Spiritual Growth

What Happens When You Have Imagination with Faith

It was Picasso who said, “Every child is an artist. The problem is how to remain an artist once we grow up.” What I believe Picasso is referring to is a loss of imagination. Imagination is the force that trespasses on the impossible. For children, imagining is an easy task, but as we age, that force often lies undeveloped. Yes, undeveloped . . . not replaced or demolished, but merely undeveloped.

Developing an imagination is a necessity, and it is crucial to our faith. I would actually say, our faith needs imagination as much as our imagination needs our faith. They are to cohabitate and support each other in this Christian life.

In current times, many of us are passive with imagination and allow culture and society to do the imagining for us. Culture is constantly preaching what should be. For instance, “Beef. It’s what’s for dinner!” or “What happens in Vegas stays in Vegas!” These are cultural invitations to imagine what could be. In the Christians’ case, developing imagination is critically important but easily overlooked. It’s sad for anyone to lose their imagination, but it’s especially tragic for a Christian to lose their imagination.

Perhaps, at this point, I run the risk of losing readers who associate imagination purely with the delusional and mythical; but faith accompanied by imagination is so much more than this. Christian faith is based on reason and fact. So how do we merge biblical faith with imagination?

Consider the following three ideas about the interplay of imagination and faith:

1. Let’s begin with the definition of imagination. What are we really talking about?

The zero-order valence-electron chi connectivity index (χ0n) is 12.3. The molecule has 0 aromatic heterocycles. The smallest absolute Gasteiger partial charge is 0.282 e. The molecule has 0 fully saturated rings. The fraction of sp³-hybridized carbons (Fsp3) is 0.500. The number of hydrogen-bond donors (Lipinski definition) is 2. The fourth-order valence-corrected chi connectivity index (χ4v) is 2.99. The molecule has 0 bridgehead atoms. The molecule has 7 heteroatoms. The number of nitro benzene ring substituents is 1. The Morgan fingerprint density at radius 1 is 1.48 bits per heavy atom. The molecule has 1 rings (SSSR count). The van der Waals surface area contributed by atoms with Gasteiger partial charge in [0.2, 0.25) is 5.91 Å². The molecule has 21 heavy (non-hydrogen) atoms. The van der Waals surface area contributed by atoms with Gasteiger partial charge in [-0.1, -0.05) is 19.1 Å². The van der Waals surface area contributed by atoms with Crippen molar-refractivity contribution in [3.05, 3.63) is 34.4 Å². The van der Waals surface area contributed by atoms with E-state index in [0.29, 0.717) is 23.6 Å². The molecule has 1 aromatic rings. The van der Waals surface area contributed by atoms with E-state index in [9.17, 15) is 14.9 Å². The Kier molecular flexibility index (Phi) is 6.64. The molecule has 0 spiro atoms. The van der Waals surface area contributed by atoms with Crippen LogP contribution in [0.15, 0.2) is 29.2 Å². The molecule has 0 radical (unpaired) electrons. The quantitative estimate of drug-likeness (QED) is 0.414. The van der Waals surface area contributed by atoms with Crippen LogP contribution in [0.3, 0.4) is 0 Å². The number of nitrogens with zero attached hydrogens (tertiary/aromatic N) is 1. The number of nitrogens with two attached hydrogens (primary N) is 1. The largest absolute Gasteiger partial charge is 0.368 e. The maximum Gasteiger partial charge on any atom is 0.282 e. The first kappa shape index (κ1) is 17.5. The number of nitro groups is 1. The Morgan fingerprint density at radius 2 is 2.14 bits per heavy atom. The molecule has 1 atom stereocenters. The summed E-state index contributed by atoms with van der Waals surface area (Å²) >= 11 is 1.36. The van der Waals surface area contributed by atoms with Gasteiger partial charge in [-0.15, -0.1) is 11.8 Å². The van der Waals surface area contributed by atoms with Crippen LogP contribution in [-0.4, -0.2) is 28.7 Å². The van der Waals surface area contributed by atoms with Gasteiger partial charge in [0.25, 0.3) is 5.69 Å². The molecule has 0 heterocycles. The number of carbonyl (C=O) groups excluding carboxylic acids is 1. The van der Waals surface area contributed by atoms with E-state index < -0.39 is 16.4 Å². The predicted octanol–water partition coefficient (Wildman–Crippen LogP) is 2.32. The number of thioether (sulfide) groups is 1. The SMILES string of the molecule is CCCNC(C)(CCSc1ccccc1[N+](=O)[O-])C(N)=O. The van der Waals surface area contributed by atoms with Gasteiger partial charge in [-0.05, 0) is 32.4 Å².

Imagination is “the action of forming ideas or concepts not present to the senses.” Imagination is simply the ability to visualize that which is not visual, to see the unseeable. Many in the business world would call this “casting a vision.” Creatives call it “art.” Art is always something imaginative, because it envisions and executes that which is hard to believe. Perhaps imagination is scary for some because it transcends intellect and what we can feel and hold. Logic may change our mind, but it’s the interplay between imagination and faith that changes our life.

2. Can we take imagination too far?

Imagination visualizes what faith knows to be true. If imagination is a kite, factual faith is the string connecting it to its handler. Hebrews 11:1 says, “Faith is the confidence that what we hope for will actually happen; it gives us assurance about things we cannot see.” (NLT) So it’s faith that calls us to imagine, but to imagine with biblically correct assurance. Without a theological connection, the kite could be tossed by every gust of wind.

3. How does this change us?

When our imagination is biblically developed, we start to see people and things the way God sees them. Christians are called to imagine what could be and what will be, while also living in the present. For example, as Kingdom citizens, it’s a calling to see others as people to be loved, not as enemies. As a second example, consider our bodies. They are no longer merely physical. They are to be imagined as the temple of the Holy Spirit. And how are we to envision the church? We are not a group of misfits; we are to imagine the church as a family. This is the way of Jesus. This is how God sees us and desires us to envision one another.

In many cases, the development of imagination is the first step toward faith. Imagining what the Holy Spirit can do in our community, in our work space, in our classroom, and in our church prepares us to perceive with our senses what faith tells us is true.